KS: There are a few photographers who have been hired throughout the years to work for larger agencies and national agencies, however there have also been many photographers from out of the area continually assigned to cover Detroit. In the last couple months, we've seen local photographers covering issues at a national level more frequently -- Salwan Georges has been covering various stories for The New York Times and the Washington Post, and Regina Boone's work on the Flint water crisis just graced the cover of TIME magazine.
AC: I'm going to answer this question in a slightly more big-picture way: There's always a tension between "the provincial" and "the metropole" -- Detroit is a Midwestern city far from either coast and their self-appointed cultural elites -- and this divide often becomes contentious, alienating, and denigrating. Detroiters living through their struggles and triumphs on a daily basis can be surprised that anybody from outside cares or even knows anything about their home. Erasing this sense of "us" and "them" is critical to a more nuanced and substantive conversation about how any community is seen and sees itself.
KW: Why do you think it’s important for those living in Detroit to document Detroit? Can you give an example of a project where it being a local has been a crucial element to the project?
KS: I'll cite Salwan Georges again as an example -- Georges is a refugee who left Iraq as a child and after living in Syria for a time came to settle with his family in Metro Detroit, where the largest population of Middle Eastern and Arab refugees in America exists. His photography within these local communities is informed by his own experiences in ways that an outsider's work would not be. A couple of examples of this are his story 'John's Faith' which tells of the loss of his cousin to violence in Iraq in 2013, and his project 'Finding Freedom', addressing refugees resettling into the Metro Detroit area.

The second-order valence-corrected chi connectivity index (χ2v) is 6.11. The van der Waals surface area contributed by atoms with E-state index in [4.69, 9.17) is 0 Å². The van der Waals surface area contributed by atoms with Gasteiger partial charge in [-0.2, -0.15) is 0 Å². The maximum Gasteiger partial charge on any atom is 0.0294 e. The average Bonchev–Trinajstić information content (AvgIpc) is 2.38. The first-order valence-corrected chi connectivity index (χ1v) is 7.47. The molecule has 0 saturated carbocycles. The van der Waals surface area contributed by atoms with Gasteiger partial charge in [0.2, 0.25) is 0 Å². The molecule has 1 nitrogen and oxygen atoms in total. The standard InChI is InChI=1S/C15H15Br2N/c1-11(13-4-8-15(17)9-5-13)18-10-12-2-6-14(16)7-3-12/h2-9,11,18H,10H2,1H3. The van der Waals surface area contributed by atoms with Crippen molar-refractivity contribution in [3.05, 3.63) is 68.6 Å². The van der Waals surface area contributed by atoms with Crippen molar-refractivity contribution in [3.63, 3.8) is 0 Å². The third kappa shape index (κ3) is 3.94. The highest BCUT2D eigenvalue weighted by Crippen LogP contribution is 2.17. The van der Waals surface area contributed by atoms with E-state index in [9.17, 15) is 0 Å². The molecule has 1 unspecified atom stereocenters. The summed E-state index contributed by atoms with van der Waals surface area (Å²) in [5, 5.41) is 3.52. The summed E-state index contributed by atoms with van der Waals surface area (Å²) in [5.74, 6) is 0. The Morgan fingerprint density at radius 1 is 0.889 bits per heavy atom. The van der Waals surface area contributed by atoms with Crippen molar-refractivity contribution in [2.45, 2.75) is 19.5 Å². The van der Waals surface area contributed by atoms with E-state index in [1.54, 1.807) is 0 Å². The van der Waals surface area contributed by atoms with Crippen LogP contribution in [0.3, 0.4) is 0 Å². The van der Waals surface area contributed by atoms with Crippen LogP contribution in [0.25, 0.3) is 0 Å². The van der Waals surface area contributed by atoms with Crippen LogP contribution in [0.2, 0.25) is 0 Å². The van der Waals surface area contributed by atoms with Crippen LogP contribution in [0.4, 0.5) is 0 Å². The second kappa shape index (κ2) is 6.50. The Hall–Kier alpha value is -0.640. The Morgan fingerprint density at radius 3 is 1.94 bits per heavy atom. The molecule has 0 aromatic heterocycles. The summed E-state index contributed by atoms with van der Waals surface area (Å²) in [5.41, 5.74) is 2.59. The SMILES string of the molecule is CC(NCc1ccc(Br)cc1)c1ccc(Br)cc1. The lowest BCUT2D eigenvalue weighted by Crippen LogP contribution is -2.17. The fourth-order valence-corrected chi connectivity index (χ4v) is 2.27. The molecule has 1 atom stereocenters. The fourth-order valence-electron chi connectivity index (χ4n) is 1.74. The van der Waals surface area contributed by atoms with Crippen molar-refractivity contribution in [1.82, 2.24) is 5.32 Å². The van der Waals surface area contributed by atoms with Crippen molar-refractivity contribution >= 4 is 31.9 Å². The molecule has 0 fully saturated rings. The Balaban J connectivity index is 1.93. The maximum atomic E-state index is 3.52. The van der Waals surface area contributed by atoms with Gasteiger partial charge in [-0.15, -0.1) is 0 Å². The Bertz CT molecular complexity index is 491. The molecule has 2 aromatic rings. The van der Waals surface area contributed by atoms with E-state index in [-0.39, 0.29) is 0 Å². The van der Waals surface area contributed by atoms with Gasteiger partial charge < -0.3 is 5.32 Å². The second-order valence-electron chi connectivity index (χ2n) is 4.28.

AC: Riffing on my answer to the last question, I believe that documentary photography and journalism can be fundamentally empowering. We have asked Detroiters from all walks of life to open their doors to our photographers, to give intimate access to strangers with cameras, even when that stranger might be a neighbor. Our most important audience is Detroit itself.
KW: Is this fellowship aimed at experienced photographers or those just starting out?
KS: We've accepted 21 Fellows who are at various levels of experience, who show the ability to make great images and who are eager to tell stories through photography. We are less concerned with the tools that create the work than the intent and execution of the work.
AC: More than ever, the distinction between the beginner and the veteran blurs; technical proficiency and visual sophistication are easier than ever to achieve. Because of and despite this (both), the distinction between "OK" and "great" is also more important. We want a diverse group that's representative of all Detroit's communities, making compelling work. Our roles as mentors will be different for each photographer's needs.